How to Select a Campsite

The other day I was talking with one of my grandchildren, who is going camping with his scout troop in a couple of days.  We got into a discussion of how to decide where to build your camp.  I soon realized that this is a subject I need to address in a bit of depth.

Here a few simple rules that will help you.

  • Stay out of low-lying green grassy areas, these will collect water if it rains and the ground may be damp.
  • Camp uphill from streams or rivers.  This will protect you from flash floods and sudden rises in water levels created by releases from dams.
  • Look for protection from wind and storms. A rock overhang is a good example.
  • Check the site for poisonous plants, dangers of falling rocks, overhanging branches and animals.
  • Stay back from standing water to avoid insects pests like mosquitoes.
  • Look for a flat place for your bed and campfire.
  • Is there a good source of firewood?
  • Check for food sources, edible plants, animals and fish.
  • Check for the availability of good water.
  • In the winter it will be colder in the bottom of ravines and valleys or near low lying rivers. Camping 20 – 30 feet high can make the difference of several degrees.

In times of trouble if you are hiding from someone you may have to break these rules, but use them when you can to have a safe pleasant camping trip.

Howard

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8 Responses to How to Select a Campsite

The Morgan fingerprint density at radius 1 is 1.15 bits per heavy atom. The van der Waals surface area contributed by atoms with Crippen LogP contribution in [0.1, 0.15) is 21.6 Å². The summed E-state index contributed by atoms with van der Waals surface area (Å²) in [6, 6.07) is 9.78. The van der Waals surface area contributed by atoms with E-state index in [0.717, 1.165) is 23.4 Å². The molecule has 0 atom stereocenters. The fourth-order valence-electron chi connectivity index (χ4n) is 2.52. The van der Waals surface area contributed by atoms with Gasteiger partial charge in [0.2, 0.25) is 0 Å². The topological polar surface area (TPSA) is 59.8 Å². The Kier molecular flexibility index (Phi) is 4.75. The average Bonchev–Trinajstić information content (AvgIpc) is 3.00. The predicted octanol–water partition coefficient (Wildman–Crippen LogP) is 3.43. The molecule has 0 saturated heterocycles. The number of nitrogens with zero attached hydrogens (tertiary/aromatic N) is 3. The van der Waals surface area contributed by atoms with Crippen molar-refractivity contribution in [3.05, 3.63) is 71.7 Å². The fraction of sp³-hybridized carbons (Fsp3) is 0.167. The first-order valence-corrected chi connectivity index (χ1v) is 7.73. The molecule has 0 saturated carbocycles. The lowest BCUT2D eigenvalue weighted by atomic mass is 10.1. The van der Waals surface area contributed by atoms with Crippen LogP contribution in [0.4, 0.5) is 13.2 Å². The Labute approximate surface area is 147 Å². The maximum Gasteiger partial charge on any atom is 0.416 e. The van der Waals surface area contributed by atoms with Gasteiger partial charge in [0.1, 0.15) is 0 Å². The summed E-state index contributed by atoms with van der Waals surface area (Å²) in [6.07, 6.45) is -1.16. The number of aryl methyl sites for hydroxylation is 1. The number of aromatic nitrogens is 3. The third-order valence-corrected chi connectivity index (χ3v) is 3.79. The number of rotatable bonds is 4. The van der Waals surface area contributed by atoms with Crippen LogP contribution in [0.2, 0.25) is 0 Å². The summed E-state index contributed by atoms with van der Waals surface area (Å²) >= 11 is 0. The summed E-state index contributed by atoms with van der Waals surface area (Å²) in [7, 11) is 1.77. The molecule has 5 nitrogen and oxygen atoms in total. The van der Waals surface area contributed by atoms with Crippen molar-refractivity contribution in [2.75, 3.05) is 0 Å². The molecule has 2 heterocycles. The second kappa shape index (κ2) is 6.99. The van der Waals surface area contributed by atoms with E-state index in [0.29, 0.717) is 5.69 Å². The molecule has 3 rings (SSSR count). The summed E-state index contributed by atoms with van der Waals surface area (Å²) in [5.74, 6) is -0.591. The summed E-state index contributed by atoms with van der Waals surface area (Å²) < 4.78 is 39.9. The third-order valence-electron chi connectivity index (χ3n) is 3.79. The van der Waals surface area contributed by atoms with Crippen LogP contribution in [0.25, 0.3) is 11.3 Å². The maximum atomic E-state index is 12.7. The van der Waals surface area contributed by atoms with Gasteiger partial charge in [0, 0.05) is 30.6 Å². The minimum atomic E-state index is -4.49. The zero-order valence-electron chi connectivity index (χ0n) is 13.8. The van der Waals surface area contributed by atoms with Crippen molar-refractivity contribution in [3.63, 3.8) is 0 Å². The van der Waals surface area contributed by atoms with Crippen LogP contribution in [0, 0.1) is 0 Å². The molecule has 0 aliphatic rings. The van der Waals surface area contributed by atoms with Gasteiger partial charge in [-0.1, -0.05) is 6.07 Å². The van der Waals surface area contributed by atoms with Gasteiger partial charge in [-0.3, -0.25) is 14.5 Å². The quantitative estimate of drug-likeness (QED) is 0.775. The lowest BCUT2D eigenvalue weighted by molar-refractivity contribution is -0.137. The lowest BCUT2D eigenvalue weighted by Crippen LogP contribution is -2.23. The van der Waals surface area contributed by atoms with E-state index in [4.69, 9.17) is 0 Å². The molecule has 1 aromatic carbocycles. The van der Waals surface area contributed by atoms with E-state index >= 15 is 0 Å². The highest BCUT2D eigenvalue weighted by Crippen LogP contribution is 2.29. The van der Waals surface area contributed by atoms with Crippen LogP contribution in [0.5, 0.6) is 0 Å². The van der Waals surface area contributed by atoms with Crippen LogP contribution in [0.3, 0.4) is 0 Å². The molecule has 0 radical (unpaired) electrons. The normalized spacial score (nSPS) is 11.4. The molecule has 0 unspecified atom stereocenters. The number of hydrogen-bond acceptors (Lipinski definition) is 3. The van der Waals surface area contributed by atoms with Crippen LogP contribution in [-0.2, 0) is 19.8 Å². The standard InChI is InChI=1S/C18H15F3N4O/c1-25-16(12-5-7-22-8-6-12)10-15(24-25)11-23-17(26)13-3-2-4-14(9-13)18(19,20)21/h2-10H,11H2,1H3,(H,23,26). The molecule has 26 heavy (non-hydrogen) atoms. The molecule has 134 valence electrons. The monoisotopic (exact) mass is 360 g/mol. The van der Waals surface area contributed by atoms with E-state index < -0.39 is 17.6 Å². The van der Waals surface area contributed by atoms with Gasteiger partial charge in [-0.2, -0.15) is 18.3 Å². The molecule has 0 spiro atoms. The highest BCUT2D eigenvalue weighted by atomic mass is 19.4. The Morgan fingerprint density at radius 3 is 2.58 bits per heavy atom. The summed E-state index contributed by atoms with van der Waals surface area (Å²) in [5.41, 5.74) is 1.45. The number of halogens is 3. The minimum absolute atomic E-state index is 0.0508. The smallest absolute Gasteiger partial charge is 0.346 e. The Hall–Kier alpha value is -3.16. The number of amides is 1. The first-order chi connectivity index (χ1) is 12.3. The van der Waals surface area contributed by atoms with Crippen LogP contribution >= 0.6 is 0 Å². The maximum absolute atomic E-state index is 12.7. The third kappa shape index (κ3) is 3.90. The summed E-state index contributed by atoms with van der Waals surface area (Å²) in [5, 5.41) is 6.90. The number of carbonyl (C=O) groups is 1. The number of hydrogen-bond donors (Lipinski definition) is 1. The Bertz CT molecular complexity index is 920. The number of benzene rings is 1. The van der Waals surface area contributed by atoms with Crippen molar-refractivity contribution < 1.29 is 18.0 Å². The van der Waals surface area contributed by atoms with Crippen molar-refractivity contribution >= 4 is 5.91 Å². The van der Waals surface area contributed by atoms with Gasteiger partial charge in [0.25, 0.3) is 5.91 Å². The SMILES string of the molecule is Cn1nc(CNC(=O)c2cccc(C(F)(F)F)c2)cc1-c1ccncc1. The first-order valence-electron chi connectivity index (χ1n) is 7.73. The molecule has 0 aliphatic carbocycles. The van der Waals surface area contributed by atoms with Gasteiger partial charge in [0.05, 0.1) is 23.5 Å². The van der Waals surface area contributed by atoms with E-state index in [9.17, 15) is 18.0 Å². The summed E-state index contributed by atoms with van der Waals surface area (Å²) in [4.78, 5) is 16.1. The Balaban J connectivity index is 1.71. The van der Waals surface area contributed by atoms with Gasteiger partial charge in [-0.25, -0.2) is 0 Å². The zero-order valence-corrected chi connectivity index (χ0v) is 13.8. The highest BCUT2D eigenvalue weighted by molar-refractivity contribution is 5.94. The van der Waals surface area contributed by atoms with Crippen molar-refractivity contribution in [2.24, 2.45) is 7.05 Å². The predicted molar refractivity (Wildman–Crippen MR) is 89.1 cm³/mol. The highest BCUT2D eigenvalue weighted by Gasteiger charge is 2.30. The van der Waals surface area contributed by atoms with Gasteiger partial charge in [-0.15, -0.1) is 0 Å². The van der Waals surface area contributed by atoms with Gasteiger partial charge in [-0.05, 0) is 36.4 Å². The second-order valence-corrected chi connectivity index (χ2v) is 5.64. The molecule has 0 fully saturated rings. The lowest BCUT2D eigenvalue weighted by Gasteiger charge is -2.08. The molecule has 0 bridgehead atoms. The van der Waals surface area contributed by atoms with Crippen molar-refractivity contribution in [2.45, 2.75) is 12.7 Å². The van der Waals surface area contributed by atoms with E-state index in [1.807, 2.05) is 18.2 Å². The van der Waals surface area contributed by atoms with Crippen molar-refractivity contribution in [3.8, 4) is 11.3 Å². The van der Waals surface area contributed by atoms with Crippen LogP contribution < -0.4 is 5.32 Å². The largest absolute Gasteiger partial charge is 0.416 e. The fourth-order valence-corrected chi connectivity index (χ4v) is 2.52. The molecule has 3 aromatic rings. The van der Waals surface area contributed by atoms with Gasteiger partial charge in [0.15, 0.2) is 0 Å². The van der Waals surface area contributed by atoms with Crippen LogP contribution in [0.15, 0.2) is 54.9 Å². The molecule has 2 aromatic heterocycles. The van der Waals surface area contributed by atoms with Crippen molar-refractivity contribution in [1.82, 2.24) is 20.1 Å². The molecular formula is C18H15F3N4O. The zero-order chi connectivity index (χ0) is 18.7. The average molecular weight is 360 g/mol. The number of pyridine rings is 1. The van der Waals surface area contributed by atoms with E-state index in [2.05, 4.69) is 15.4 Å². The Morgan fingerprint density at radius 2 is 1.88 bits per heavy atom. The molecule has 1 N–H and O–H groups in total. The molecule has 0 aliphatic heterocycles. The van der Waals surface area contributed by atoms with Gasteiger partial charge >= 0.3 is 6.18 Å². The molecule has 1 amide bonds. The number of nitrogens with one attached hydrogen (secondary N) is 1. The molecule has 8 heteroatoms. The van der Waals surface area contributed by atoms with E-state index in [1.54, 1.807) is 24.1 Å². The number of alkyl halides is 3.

1. David says:

    Does anyone know the common range of mosquitos from water?

  2. admin says:

    How far do mosquitoes typically fly?
    A few kinds of mosquitoes will fly only a few yards from their larval habitat to take a blood meal. More typically adults will fly a mile or two to feed. However, some mosquitoes have been observed to fly 10 miles or more. But they are more concentrated near there breeding grounds.

  3. Matt in Oklahoma says:

    This is something to do now not when you are in danger as the learning curve can be unforgiving. Good post

  4. Jeff in Michigan says:

    I always refer to 5 W’s of camping
    Weather- Pay attention to the clouds.
    Wood- Sufficent supply available
    Widow makers- Look for branchs or rocks that could come down on you.
    Wigglys- Use a branch and sweep the camping area this will help remove some creepy crawlers, also boots upside down when not wearing, shake sleeping covers/bag out before settling in.a
    Water- Water source nearby that is accessable, I prefer within a hundred yards, thats usally far enough to help keep mosquitos at bay (somewhat) yet close enough for retrieving water.
    Those five have always helped me and easy to remember.

  5. In Adam’s Woman, a story of the settling of Australia, the refugees camped in a dry-as-a-bone riverbed. There was not one sign of water. Before morning, a deluge almost wiped them out. The riverbed did not have a deep, obvious channel. I have never been camping in my life and don’t intend to, but I have made a mental note to watch out for a parched riverbed if I ever do go camping.

  6. Chuck Findlay says:

    Most of us that camp are more worried about how far they have to walk to buy something at the campground store or camp close enough to an electrical outlet that our 50-foot cord reaches out tent or camper.

    My meaning it that wild places are hard to find, at least in the East they are.

    I only feel like I’m in the wild when I am canoeing down a river. It seems like they are the last wild places you can easily find.

    .

  7. Chuck Findlay says:

    Just wondering. Is the picture of the stove with the tarp a stock photo, or is it actually one you (someone you know) use? I was wondering how well it works for you.

    In my area (Ohio) the mosquitoes are too abundant and hungry for tarp shelters, but I’m planning a trip out West this summer and in a drier less bug-heavy area a tarp shelter sees appealing.

    .

  8. admin says:

    I have one of the stoves and it works well. Tarp shelters like this work well where there are no mosquitoes.
    Howard

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